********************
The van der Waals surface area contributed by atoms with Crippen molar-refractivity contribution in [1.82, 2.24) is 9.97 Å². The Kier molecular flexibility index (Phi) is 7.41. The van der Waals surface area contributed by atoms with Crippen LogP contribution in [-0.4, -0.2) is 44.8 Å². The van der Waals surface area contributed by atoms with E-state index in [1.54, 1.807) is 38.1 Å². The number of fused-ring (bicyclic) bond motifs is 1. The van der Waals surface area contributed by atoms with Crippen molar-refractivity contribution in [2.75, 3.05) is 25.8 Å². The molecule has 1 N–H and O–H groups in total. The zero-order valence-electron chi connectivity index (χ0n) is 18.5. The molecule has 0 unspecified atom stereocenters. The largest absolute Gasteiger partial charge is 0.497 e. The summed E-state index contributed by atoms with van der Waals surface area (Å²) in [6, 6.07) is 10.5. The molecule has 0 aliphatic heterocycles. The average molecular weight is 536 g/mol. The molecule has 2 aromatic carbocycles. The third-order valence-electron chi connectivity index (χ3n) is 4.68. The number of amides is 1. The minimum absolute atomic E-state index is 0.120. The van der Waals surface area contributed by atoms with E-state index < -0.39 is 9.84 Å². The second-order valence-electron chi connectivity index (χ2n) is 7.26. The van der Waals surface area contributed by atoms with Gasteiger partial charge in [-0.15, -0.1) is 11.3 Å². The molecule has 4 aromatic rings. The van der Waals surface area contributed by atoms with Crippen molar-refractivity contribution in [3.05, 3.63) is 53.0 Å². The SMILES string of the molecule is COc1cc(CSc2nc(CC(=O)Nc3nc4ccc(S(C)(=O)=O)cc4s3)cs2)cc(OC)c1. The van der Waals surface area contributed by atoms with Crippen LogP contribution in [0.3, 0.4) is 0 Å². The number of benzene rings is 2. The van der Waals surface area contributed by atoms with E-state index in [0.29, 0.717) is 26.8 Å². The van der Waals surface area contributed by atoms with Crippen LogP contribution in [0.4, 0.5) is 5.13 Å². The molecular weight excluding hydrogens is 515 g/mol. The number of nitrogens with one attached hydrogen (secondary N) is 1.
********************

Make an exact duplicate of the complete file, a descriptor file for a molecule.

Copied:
The van der Waals surface area contributed by atoms with Crippen molar-refractivity contribution in [1.82, 2.24) is 9.97 Å². The Kier molecular flexibility index (Phi) is 7.41. The van der Waals surface area contributed by atoms with Crippen LogP contribution in [-0.4, -0.2) is 44.8 Å². The van der Waals surface area contributed by atoms with E-state index in [1.54, 1.807) is 38.1 Å². The number of fused-ring (bicyclic) bond motifs is 1. The van der Waals surface area contributed by atoms with Crippen molar-refractivity contribution in [2.75, 3.05) is 25.8 Å². The molecule has 1 N–H and O–H groups in total. The zero-order valence-electron chi connectivity index (χ0n) is 18.5. The molecule has 0 unspecified atom stereocenters. The largest absolute Gasteiger partial charge is 0.497 e. The summed E-state index contributed by atoms with van der Waals surface area (Å²) in [6, 6.07) is 10.5. The molecule has 0 aliphatic heterocycles. The average molecular weight is 536 g/mol. The molecule has 2 aromatic carbocycles. The third-order valence-electron chi connectivity index (χ3n) is 4.68. The number of amides is 1. The minimum absolute atomic E-state index is 0.120. The van der Waals surface area contributed by atoms with E-state index < -0.39 is 9.84 Å². The second-order valence-electron chi connectivity index (χ2n) is 7.26. The van der Waals surface area contributed by atoms with Gasteiger partial charge in [-0.15, -0.1) is 11.3 Å². The molecule has 4 aromatic rings. The van der Waals surface area contributed by atoms with Crippen molar-refractivity contribution in [3.05, 3.63) is 53.0 Å². The SMILES string of the molecule is COc1cc(CSc2nc(CC(=O)Nc3nc4ccc(S(C)(=O)=O)cc4s3)cs2)cc(OC)c1. The van der Waals surface area contributed by atoms with Crippen LogP contribution in [0.3, 0.4) is 0 Å². The number of benzene rings is 2. The van der Waals surface area contributed by atoms with E-state index in [0.29, 0.717) is 26.8 Å². The van der Waals surface area contributed by atoms with Crippen LogP contribution in [0.4, 0.5) is 5.13 Å². The molecular weight excluding hydrogens is 515 g/mol. The number of nitrogens with one attached hydrogen (secondary N) is 1.